Towndata bids for auction market
- By Dibya Sarkar
- Apr 16, 2001
A longtime publisher of municipal reference guides has ventured into the
online auction marketplace for goods and services that fall below the public
So far, Towndata.com Network Inc., Neptune, N.J., is providing only New
Jersey municipalities with the free Web-based service, which it launched
in January. But it plans to expand the service to Pennsylvania, New York
and Delaware this summer and eventually nationwide, said Keith Haurie, vice
president of sales and marketing.
In New Jersey, annual purchases of goods and services of more than $17,500
require a sealed-bid process, in which a government requests sealed price
quotes from vendors for a product or service, Haurie said. For total purchases
of less than $17,500 yearly for particular goods and services, municipal
officials usually call around for a good price, which is inefficient and
could be costly, Haurie said.
After registering on the site, municipalities, school districts or law enforcement
agencies can post their requests for quotations online. Towndata automatically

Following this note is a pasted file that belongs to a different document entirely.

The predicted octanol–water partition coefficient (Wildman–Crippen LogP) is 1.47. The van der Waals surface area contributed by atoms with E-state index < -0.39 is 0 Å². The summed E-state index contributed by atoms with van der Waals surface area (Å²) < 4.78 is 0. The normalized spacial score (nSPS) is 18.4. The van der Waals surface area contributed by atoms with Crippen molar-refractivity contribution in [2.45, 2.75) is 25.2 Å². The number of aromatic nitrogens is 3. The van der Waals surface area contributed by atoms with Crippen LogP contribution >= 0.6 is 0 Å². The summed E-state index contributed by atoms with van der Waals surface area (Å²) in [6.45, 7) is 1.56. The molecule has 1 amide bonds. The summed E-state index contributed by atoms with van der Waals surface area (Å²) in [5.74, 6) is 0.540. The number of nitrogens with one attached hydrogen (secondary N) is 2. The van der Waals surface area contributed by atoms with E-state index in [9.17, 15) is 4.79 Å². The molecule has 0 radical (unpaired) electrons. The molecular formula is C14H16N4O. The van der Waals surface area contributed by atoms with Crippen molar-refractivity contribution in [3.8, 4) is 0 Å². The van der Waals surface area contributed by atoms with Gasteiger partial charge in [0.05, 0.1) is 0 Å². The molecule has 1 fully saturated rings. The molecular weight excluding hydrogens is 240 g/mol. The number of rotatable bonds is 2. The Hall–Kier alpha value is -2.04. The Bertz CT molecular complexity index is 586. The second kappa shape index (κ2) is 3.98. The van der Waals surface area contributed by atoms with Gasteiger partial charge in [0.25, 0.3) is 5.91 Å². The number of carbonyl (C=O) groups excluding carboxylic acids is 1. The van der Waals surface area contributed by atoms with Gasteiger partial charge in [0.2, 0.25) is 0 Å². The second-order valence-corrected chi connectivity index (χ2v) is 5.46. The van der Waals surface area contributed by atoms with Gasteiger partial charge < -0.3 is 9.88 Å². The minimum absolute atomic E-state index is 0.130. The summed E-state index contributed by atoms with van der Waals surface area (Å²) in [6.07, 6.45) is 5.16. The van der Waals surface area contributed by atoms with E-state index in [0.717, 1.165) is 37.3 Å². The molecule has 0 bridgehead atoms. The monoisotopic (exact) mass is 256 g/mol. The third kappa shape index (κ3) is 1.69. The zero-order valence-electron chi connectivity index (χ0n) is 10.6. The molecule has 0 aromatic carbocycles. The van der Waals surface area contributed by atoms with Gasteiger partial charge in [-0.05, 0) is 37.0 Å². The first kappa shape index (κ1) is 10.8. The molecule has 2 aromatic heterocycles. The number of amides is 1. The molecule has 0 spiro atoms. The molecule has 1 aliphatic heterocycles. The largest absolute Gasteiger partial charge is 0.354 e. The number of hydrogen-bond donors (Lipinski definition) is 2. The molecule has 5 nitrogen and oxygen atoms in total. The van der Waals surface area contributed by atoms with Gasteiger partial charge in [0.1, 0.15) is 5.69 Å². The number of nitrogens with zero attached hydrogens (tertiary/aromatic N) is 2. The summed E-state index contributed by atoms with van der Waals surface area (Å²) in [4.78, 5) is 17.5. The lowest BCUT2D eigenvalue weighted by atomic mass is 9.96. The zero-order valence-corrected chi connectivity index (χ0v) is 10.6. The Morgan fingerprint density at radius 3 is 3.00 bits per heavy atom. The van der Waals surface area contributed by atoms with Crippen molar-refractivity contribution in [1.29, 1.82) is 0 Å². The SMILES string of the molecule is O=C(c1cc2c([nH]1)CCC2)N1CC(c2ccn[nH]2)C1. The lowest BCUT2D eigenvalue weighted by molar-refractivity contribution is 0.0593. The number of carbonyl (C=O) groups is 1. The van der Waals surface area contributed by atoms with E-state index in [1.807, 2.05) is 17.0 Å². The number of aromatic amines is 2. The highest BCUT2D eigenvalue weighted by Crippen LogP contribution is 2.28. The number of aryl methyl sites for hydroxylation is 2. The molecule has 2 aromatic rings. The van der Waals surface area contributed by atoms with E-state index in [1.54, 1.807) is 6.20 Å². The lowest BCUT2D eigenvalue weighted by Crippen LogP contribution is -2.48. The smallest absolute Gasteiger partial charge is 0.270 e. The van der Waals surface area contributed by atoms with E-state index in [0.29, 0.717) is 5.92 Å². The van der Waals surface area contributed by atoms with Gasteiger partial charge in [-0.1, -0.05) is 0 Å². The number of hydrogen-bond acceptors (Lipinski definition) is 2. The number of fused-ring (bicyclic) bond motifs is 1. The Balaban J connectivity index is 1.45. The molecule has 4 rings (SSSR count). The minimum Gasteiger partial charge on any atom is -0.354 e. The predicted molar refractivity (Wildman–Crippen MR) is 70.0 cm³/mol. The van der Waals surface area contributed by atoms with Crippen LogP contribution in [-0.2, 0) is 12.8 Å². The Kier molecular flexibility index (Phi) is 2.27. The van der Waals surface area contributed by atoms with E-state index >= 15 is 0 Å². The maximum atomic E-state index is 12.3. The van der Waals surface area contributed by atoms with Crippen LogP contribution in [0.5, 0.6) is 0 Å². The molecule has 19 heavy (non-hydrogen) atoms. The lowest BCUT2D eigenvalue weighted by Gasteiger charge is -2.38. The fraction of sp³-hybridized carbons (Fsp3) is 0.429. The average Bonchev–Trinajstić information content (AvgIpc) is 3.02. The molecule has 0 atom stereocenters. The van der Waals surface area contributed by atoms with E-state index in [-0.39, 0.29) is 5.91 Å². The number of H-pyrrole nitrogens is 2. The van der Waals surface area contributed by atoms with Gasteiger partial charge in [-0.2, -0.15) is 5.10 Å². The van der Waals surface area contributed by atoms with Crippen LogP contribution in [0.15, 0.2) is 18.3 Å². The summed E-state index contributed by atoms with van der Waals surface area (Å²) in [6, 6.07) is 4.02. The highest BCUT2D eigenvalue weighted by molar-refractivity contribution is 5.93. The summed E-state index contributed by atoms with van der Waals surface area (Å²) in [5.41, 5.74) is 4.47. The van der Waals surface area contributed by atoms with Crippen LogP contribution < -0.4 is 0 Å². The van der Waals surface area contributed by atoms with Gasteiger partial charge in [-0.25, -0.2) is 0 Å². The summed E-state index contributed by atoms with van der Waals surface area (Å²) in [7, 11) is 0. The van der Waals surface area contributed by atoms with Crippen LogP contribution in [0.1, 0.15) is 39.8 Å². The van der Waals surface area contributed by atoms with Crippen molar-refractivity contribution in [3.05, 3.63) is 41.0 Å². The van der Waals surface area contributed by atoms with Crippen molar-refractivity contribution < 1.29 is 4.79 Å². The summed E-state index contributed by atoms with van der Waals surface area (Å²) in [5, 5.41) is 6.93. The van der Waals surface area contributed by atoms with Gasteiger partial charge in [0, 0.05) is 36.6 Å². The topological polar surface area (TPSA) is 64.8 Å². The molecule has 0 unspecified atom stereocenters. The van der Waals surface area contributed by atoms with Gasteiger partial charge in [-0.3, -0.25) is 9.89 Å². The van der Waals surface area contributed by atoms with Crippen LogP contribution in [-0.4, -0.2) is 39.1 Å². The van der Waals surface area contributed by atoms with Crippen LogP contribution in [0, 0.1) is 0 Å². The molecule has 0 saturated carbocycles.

sends e-mail messages to registered vendors matching the buyer's requirements.
In a reverse-auction process, vendors competitively, and anonymously, bid
for the contract over a three- to five-day period, which a municipality
can view in real time.
The successful bidder pays Towndata a commission, ranging from $10 to $150,
based on the awarded price. Vendors also must pay a non-refundable $150
set-up fee when they first register. A buyer and vendor then finalize the
deal off-line. Haurie said the process saves government agencies money and
time through competitive bidding.
More than 80 categories, ranging from computers to uniforms, are offered
on the site, which has about 130 registered vendors. Haurie said the company
is running about five auctions a day. The site also will offer news links
about municipalities, a chat room and job openings at municipalities, all
Despite the failure of several e-government and online auction companies,
including govWorks Inc. and eCitydeals, Haurie said Towndata is well-positioned
because of its reputation in the government arena through its Municipal
Reference Guides, published in 13 states and Washington, D.C. He said the
failed companies expanded too fast, too soon, but Towndata is selling its
product through grass-roots marketing.